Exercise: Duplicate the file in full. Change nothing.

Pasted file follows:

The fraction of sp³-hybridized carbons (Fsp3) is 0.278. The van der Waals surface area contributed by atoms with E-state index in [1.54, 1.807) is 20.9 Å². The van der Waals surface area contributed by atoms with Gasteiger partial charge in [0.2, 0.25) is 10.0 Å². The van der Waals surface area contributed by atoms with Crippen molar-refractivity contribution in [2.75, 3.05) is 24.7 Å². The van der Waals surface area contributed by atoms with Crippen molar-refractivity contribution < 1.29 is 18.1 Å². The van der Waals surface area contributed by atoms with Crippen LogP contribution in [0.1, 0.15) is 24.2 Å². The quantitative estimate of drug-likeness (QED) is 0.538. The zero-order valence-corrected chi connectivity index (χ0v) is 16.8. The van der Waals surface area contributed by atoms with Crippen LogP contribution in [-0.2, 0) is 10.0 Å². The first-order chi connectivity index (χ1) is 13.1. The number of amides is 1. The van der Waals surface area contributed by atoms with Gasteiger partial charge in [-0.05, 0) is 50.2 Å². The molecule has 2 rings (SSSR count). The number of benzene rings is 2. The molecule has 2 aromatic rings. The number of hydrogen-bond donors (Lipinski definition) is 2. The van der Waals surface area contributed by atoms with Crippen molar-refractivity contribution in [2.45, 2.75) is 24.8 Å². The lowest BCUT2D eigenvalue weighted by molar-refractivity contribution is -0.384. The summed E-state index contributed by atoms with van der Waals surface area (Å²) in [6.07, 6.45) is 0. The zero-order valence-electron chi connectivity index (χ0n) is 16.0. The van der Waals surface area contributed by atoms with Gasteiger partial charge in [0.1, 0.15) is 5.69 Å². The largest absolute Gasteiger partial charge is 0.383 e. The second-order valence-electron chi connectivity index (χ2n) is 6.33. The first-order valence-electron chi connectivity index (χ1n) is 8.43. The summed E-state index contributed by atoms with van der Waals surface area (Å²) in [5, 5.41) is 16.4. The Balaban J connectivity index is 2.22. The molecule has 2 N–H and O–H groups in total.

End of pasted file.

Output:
The fraction of sp³-hybridized carbons (Fsp3) is 0.278. The van der Waals surface area contributed by atoms with E-state index in [1.54, 1.807) is 20.9 Å². The van der Waals surface area contributed by atoms with Gasteiger partial charge in [0.2, 0.25) is 10.0 Å². The van der Waals surface area contributed by atoms with Crippen molar-refractivity contribution in [2.75, 3.05) is 24.7 Å². The van der Waals surface area contributed by atoms with Crippen molar-refractivity contribution < 1.29 is 18.1 Å². The van der Waals surface area contributed by atoms with Crippen LogP contribution in [0.1, 0.15) is 24.2 Å². The quantitative estimate of drug-likeness (QED) is 0.538. The zero-order valence-corrected chi connectivity index (χ0v) is 16.8. The van der Waals surface area contributed by atoms with Crippen LogP contribution in [-0.2, 0) is 10.0 Å². The first-order chi connectivity index (χ1) is 13.1. The number of amides is 1. The van der Waals surface area contributed by atoms with Gasteiger partial charge in [-0.05, 0) is 50.2 Å². The molecule has 2 rings (SSSR count). The number of benzene rings is 2. The molecule has 2 aromatic rings. The number of hydrogen-bond donors (Lipinski definition) is 2. The van der Waals surface area contributed by atoms with Crippen molar-refractivity contribution in [2.45, 2.75) is 24.8 Å². The lowest BCUT2D eigenvalue weighted by molar-refractivity contribution is -0.384. The summed E-state index contributed by atoms with van der Waals surface area (Å²) in [6.07, 6.45) is 0. The zero-order valence-electron chi connectivity index (χ0n) is 16.0. The van der Waals surface area contributed by atoms with Gasteiger partial charge in [0.1, 0.15) is 5.69 Å². The largest absolute Gasteiger partial charge is 0.383 e. The second-order valence-electron chi connectivity index (χ2n) is 6.33. The first-order valence-electron chi connectivity index (χ1n) is 8.43. The summed E-state index contributed by atoms with van der Waals surface area (Å²) in [5, 5.41) is 16.4. The Balaban J connectivity index is 2.22. The molecule has 2 N–H and O–H groups in total.